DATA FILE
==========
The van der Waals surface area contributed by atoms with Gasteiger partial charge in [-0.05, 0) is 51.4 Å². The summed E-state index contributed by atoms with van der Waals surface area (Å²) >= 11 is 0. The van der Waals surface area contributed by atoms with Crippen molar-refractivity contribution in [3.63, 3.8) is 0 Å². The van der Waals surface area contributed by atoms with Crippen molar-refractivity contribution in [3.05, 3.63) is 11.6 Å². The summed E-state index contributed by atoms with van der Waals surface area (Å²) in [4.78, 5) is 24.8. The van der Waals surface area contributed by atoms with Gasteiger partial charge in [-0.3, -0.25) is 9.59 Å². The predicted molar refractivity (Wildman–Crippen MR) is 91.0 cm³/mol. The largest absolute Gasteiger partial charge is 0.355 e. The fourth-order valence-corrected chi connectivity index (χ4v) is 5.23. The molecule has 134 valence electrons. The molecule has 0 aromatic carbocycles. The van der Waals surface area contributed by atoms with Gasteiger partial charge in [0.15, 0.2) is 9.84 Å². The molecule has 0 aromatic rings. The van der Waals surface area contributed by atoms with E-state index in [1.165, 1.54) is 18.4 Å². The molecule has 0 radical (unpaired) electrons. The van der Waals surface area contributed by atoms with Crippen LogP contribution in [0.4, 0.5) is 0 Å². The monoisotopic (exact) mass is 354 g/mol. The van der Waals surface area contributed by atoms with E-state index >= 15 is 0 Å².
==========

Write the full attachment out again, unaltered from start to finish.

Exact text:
The van der Waals surface area contributed by atoms with Gasteiger partial charge in [-0.05, 0) is 51.4 Å². The summed E-state index contributed by atoms with van der Waals surface area (Å²) >= 11 is 0. The van der Waals surface area contributed by atoms with Crippen molar-refractivity contribution in [3.63, 3.8) is 0 Å². The van der Waals surface area contributed by atoms with Crippen molar-refractivity contribution in [3.05, 3.63) is 11.6 Å². The summed E-state index contributed by atoms with van der Waals surface area (Å²) in [4.78, 5) is 24.8. The van der Waals surface area contributed by atoms with Gasteiger partial charge in [-0.3, -0.25) is 9.59 Å². The predicted molar refractivity (Wildman–Crippen MR) is 91.0 cm³/mol. The largest absolute Gasteiger partial charge is 0.355 e. The fourth-order valence-corrected chi connectivity index (χ4v) is 5.23. The molecule has 134 valence electrons. The molecule has 0 aromatic carbocycles. The van der Waals surface area contributed by atoms with Gasteiger partial charge in [0.15, 0.2) is 9.84 Å². The molecule has 0 aromatic rings. The van der Waals surface area contributed by atoms with E-state index in [1.165, 1.54) is 18.4 Å². The molecule has 0 radical (unpaired) electrons. The van der Waals surface area contributed by atoms with Crippen LogP contribution in [0.4, 0.5) is 0 Å². The monoisotopic (exact) mass is 354 g/mol. The van der Waals surface area contributed by atoms with E-state index >= 15 is 0 Å².